Alvaro adapted the following piece in January 2011 from his Ex Nihilo Nihil Fit speech for publication in Costa Rica’s Tico Times newspaper.
This month we are celebrating the 40th anniversary of Costa Rica’s System of National Parks and Protected Areas, which got its start when Poas Volcano National Park was established in January 1971. I was one of the Park Service’s two original employees and during my four decades of work on behalf of our natural heritage, I’ve become closely acquainted with one very important and unrelenting truth that applies to all living creatures and our ecosystems in equal measure. Often expressed in Latin as ex nihilo nihil fit, this universal tenet tells us that “nothing comes from nothing.” In other words, it is impossible to create something out of nothing.
Thus, whatever human wealth we’ve built or manufactured here on earth, necessarily meant the reduction of another kind of wealth we don’t usually account for on our financial statements: our natural capital. Without fail, at the absolute beginning of the most ultimate of supply chains, and at several points further along it, a forest was cleared, the atmosphere was impacted, a river’s flow was polluted, diverted, or obstructed, and non-human life was taken, in order to provide us with the kind of life we’ve wanted for ourselves. I do not say this reproachfully, but rather as a matter of fact because we must always remember that in order to have something, we must diminish something else...ex nihilo nihil fit.
1940s Costa Rica was 3/4 covered with untouched forests, and its populace was still largely barefoot. Then, during that same decade, came national policies that eliminated the army, and directed capital investment into education, health, and other social welfare programs. Today, in terms of several conventional indicators, Costa Rica is considered a model for developing nations. In effect, because nothing comes from nothing, a considerable amount of the country’s forests and other natural capital was processed into pasturelands, schools, hospitals, infrastructure and services, not to mention more Costa Ricans.
We now have our shoes. We also have our cars, our highways, our airports and many other goods and services. But much of the country’s recent economic growth may not have occurred if it hadn’t been for the strong conservation effort started in the 1970s that slowed the several decades-old trend towards natural capital depletion.
Costa Rica’s national parks and other protected areas, not only help protect more than 4% of earth’s biodiversity, in a tiny country that is largely invisible on a world map, but also played a pivotal role in restoring forest cover back to near half of Costa Rica’s land area, after falling to a low of approximately 1/5 in the 80s. These parks also set the stage for what is today perhaps our top money maker: the tourism industry. It turned out to be an excellent investment in our natural capital.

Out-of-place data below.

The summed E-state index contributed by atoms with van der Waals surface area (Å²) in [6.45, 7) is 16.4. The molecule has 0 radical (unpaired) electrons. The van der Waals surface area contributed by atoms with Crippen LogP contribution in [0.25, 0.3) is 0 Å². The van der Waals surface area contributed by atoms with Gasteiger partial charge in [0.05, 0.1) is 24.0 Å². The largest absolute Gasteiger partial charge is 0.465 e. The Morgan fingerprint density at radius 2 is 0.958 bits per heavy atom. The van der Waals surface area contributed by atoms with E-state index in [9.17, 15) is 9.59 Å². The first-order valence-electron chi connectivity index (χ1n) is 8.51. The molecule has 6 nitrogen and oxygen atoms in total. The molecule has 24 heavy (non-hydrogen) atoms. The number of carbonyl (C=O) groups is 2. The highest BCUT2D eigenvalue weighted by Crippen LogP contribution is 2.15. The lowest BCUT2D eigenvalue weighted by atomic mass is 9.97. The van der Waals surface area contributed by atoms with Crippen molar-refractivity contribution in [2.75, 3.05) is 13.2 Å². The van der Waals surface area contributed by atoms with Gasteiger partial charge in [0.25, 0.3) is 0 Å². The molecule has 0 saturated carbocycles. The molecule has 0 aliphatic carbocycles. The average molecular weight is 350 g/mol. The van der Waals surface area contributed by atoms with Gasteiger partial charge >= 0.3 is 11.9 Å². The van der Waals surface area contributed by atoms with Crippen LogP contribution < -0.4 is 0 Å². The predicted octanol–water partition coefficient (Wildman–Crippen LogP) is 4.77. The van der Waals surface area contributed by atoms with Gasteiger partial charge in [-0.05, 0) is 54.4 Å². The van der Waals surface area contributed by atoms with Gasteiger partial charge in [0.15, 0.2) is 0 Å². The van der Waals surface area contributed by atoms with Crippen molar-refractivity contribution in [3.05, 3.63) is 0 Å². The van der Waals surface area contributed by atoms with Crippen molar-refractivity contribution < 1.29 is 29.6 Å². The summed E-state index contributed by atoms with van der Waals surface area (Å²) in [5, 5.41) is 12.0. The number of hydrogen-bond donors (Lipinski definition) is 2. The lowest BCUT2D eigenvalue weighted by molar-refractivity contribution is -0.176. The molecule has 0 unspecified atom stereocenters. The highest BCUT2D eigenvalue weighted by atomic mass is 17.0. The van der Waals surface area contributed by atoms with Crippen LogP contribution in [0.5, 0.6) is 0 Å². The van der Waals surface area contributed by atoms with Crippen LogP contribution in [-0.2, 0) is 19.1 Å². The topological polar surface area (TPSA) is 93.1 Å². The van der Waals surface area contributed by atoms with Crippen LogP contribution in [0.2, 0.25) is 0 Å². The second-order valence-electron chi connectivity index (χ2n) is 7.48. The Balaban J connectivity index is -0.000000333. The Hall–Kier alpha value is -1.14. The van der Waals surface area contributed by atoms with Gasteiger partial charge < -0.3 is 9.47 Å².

Furthermore, the national parks system, together with other lands that are under the ownership and protection of local communities, non-profit organizations and private individuals, have helped maintain vital services the Planet provides us, services we notoriously take for granted, such as the provision of drinking water and the “hidden water” contained in virtually all our goods and services, soil erosion control, flood mitigation, carbon sinking and climate moderation.
Costa Rica’s conservation movement is a good example of times throughout history when humans have slowed the rate at which natural capital is converted into “processed” capital, thus striking a better balance between industrial development and the protection of the resources that make that type of economic growth even possible, not to mention sustainable over time.
But this balance remains a precarious one at best, both in Costa Rica and the rest of the world.
Although now retired from the Parks Service, I still dedicate a considerable amount of time to making sure that what was started several decades ago with Poas National Park, continues today, with the relatively younger parks, such as the Water National Park. Established in 1992, Juan Castro Blanco/Water National Park (its complete name) encompasses a 14,000-hectare area just to the east of Ciudad Quesada. The park’s tropical cloud forests act as a sponge, soaking up 560 million cubic meters of rain and other precipitation every year. This is later released as the drinking water for tens of thousands of local people, as well as the water used to generate an important part of Costa Rica’s hydro-electricity. However, the Water National Park’s lands are still largely in private hands and must somehow be purchased by the Costa Rican government. Local communities are taking action, including more than 60,000 households that voluntarily adopted an electricity rate increase to help generate funds for the Park. But given the magnitude of the challenge, much more help is needed. I invite readers who are convinced of this urgent task to join Nectandra Institute, www.nectandra.org, a non-profit organization I co-founded, in our support of the communities working to protect Juan Castro Blanco/Water National Park and the watersheds that originate inside it.